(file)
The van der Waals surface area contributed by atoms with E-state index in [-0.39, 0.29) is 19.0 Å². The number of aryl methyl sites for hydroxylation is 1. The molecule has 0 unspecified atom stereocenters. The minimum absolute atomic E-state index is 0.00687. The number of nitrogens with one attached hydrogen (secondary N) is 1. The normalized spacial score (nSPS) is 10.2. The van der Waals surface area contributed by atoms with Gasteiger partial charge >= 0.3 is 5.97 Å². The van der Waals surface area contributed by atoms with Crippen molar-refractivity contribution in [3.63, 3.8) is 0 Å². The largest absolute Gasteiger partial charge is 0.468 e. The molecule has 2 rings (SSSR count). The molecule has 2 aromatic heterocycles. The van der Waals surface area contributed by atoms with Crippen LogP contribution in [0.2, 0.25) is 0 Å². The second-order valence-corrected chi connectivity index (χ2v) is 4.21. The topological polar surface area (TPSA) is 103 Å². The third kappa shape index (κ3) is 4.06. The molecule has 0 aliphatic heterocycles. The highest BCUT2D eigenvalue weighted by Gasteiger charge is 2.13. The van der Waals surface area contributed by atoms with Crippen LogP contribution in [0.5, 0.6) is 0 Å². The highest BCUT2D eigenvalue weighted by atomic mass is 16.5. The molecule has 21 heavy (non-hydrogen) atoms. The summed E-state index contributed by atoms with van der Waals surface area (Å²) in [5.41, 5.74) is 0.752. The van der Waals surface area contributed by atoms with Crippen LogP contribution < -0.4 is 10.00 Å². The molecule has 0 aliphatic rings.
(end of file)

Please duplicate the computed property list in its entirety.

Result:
The van der Waals surface area contributed by atoms with E-state index in [-0.39, 0.29) is 19.0 Å². The number of aryl methyl sites for hydroxylation is 1. The molecule has 0 unspecified atom stereocenters. The minimum absolute atomic E-state index is 0.00687. The number of nitrogens with one attached hydrogen (secondary N) is 1. The normalized spacial score (nSPS) is 10.2. The van der Waals surface area contributed by atoms with Gasteiger partial charge >= 0.3 is 5.97 Å². The van der Waals surface area contributed by atoms with Crippen molar-refractivity contribution in [3.63, 3.8) is 0 Å². The largest absolute Gasteiger partial charge is 0.468 e. The molecule has 2 rings (SSSR count). The molecule has 2 aromatic heterocycles. The van der Waals surface area contributed by atoms with Crippen LogP contribution in [0.2, 0.25) is 0 Å². The second-order valence-corrected chi connectivity index (χ2v) is 4.21. The topological polar surface area (TPSA) is 103 Å². The third kappa shape index (κ3) is 4.06. The molecule has 0 aliphatic heterocycles. The highest BCUT2D eigenvalue weighted by Gasteiger charge is 2.13. The van der Waals surface area contributed by atoms with Crippen LogP contribution in [0.5, 0.6) is 0 Å². The highest BCUT2D eigenvalue weighted by atomic mass is 16.5. The molecule has 21 heavy (non-hydrogen) atoms. The summed E-state index contributed by atoms with van der Waals surface area (Å²) in [5.41, 5.74) is 0.752. The van der Waals surface area contributed by atoms with Crippen LogP contribution < -0.4 is 10.00 Å². The molecule has 0 aliphatic rings.